Berlin – May 23, 1938. Gathering clouds for a crisis. The situation between Germany and Czechoslovakia over the disputed Sudeten region was heating up. With accusations by Berlin of Czech troops staging raids into Germany, Czech troops attempting to blow up bridges and reports of atrocities committed by Czechs to German-Sudeten civilians was creating a cause for alarm.
All was laying the groundwork for justifications on Germany’s part to stage a land-grab. The pro-German-Sudeten municipal election of Konrad Henlein and a number of pro-German Sudeten politicians in the recent elections added further pressure on the Czech government to come to a solution to the growing problem sooner rather than later.
Observers in Britain were saying the overwhelming victory of the German-Sudeten party would force the government of Milan Hodza to make concessions in settling the problem, according to the demands of Konrad Henlein. Both French and British newspapers were calling for negotiations to settle the dispute, rather than military force; that appeasement would be more productive than calling up reservists for a confrontation. They felt that taking this action would prevent more serious consequences from erupting in the future. In essence, it wasn’t just Prime Minister Chamberlain who was on the side of appeasement during this growing crisis – it was the general opinion of many, both in Britain and in France, that settling this crisis by giving into demands over a disputed territory was the the better thing to do in the long run. Bear in mind, it was Chamberlain who said during the boiling point of the crisis that “Czechoslovakia was a distant place of which we knew nothing about”, summed up the general feeling about the pending crisis in Prague.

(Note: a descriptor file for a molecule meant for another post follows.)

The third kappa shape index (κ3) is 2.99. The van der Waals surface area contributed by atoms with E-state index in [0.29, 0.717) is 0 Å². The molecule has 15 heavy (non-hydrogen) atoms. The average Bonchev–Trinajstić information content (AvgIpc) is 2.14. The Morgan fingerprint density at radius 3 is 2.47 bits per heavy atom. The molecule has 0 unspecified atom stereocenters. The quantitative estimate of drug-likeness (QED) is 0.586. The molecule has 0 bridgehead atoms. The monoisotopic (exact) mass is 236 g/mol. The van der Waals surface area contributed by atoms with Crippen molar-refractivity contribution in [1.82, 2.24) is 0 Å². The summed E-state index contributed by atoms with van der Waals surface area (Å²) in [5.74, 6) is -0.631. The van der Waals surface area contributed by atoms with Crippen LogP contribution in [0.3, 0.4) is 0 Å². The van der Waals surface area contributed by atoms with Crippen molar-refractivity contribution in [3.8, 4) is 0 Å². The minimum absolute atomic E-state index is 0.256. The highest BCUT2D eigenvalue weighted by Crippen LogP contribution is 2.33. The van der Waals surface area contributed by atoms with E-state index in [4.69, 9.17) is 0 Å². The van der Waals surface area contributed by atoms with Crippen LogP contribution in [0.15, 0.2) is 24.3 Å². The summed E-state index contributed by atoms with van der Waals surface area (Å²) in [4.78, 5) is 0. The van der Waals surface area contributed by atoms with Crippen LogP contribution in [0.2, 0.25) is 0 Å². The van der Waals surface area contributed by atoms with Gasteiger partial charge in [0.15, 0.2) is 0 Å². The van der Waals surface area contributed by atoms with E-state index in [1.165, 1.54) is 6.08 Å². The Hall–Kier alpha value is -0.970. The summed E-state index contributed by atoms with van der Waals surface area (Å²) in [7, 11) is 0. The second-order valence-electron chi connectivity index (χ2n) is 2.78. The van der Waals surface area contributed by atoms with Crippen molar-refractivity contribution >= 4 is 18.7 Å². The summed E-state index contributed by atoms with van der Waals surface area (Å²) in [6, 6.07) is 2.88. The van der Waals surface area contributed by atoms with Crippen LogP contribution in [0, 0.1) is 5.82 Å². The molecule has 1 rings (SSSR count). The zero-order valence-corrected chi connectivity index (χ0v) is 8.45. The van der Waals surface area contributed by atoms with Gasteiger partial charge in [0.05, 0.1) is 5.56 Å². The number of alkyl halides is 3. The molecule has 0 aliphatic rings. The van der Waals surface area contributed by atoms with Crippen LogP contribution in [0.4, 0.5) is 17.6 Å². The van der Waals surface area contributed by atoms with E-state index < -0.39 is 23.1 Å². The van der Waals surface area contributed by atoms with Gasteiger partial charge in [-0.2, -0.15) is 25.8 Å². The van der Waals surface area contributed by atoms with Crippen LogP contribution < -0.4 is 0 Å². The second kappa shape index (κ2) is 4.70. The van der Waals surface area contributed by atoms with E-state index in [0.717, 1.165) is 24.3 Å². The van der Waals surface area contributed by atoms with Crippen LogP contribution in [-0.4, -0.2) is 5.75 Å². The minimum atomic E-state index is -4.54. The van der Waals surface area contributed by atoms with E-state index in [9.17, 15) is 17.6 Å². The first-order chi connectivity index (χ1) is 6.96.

And that was the way the news was going, on this May 23, 1938, reported by the English language service of Radio Berlin and their daily news briefing.